Sick To Death > Chapter 3 > Gems and Strategies for Change
A growing number of provider programs are gaining recognition for exceptional work to improve end-of-life care. The American Hospital Association's Circle of Life awards have recognized thirty-five programs that have developed innovations in improving end-of-life care for patients in a broad range of ages, settings, and strategies. One was the hospice program at the Louisiana State Penitentiary at Angola, the largest maximum-security prison in the country, where most of the inmates are serving life sentences. With this innovative hospice program, inmates dying in the prison hospital are able to spend more time with family, be comforted by specially trained inmate volunteers, and receive pain management (Innovations in End-of-Life Care 2000).
Other leadership programs have received recognition. The National Coalition for Health Care published a monograph characterizing nine public and private programs that not only provide some component of exemplary care for fatal chronic illness but also measure results and focus on continuous improvement (National Coalition for Health Care and Institute for Healthcare Improvement 2000). The Milbank Memorial Fund and the Robert Wood Johnson Foundation published "Pioneer Programs in Palliative Care: Nine Case Studies" (2000), case studies of the history and characteristics of pioneering palliative-care programs in a common format. The National Hospice and Palliative Care Organization paired up with CAPC to author guidance for hospital-hospice partnerships (Center to Advance Palliative Care 2000b; National Hospice and Palliative Care Organization and Center to Advance Palliative Care 2001). Gradually, guidelines and guidance on pain, advance care planning, palliative-care consultation, and family support are becoming widely available.
Through the program called Community-State Partnerships to Improve End-of-Life Care, twenty-one states and regions have developed community-based initiatives to improve end-of-life care (Midwest Bioethics Center 2002). Activities include developing commissions and task forces to address end-of-life concerns; improving palliative care; establishing quality standards for care in nursing homes and other institutions that care for dying patients; and fostering cooperation and coordination among care providers, including emergency service workers and rescue squads. Another Robert Wood Johnson Foundation project, Promoting Excellence in End-of-Life Care, funded twenty-two grantees nationwide whose demonstration projects aimed at improving care for special populations (such as women, minorities), particular diseases (end- state renal failure, Alzheimer's), and challenging environments (nursing homes, dialysis centers, and jails and prisons) (Promoting Excellence in End-of-Life Care 2002).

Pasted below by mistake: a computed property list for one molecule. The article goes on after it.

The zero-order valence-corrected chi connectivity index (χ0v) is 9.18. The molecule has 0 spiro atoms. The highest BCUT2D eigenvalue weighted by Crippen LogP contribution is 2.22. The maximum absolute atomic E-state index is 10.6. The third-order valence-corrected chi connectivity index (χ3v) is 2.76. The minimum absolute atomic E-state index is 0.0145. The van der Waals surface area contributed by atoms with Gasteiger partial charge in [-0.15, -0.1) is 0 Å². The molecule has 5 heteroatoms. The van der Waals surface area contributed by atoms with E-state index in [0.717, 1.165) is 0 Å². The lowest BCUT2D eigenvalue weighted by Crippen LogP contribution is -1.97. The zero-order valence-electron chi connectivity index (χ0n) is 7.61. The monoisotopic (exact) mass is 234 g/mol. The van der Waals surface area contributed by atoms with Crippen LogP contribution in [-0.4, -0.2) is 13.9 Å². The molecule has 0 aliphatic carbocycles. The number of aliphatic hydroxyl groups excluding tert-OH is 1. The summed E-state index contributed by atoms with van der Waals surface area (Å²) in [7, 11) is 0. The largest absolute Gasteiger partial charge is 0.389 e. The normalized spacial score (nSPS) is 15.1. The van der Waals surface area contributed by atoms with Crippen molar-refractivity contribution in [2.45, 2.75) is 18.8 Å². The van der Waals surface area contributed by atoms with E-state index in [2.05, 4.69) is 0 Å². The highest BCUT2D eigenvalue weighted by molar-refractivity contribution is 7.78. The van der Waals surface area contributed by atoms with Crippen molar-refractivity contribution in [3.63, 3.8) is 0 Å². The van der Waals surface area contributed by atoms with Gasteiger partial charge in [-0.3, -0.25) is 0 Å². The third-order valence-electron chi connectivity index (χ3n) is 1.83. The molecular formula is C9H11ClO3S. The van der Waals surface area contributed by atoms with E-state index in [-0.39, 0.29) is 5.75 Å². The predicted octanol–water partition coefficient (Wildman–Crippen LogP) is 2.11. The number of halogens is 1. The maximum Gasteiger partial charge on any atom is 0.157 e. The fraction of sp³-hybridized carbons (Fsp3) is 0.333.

The Department of Veterans Affairs accomplished substantial gains through an initiative focused on end-of-life and palliative care, which included measurable performance and a small bonus tied to accomplishment. VA Faculty Leaders Project for Improved Care at the End of Life helped thirty internal medicine residency programs to develop benchmark curricula for end-of-life and palliative medicine (Veterans Health Care System 2002). The success of this work evolved into a fellowship program for physicians, nurses, and other health-care professionals in hospice and palliative care. By 2004, every Veterans Medical Center had a clinical service in palliative care.
In sum, illuminating and vigorous forays into system reform are already occurring, but most are underfunded, short-term, and limited in scope. The next phase of innovation and evaluation might well involve more sizable changes and more enduring strategies for change. The pilots and innovations so far have shown that most patients can manage much of their care and plan ahead, that most symptoms can be prevented or relieved, and that many malfunctions in the care system can be overcome, at least some of the time.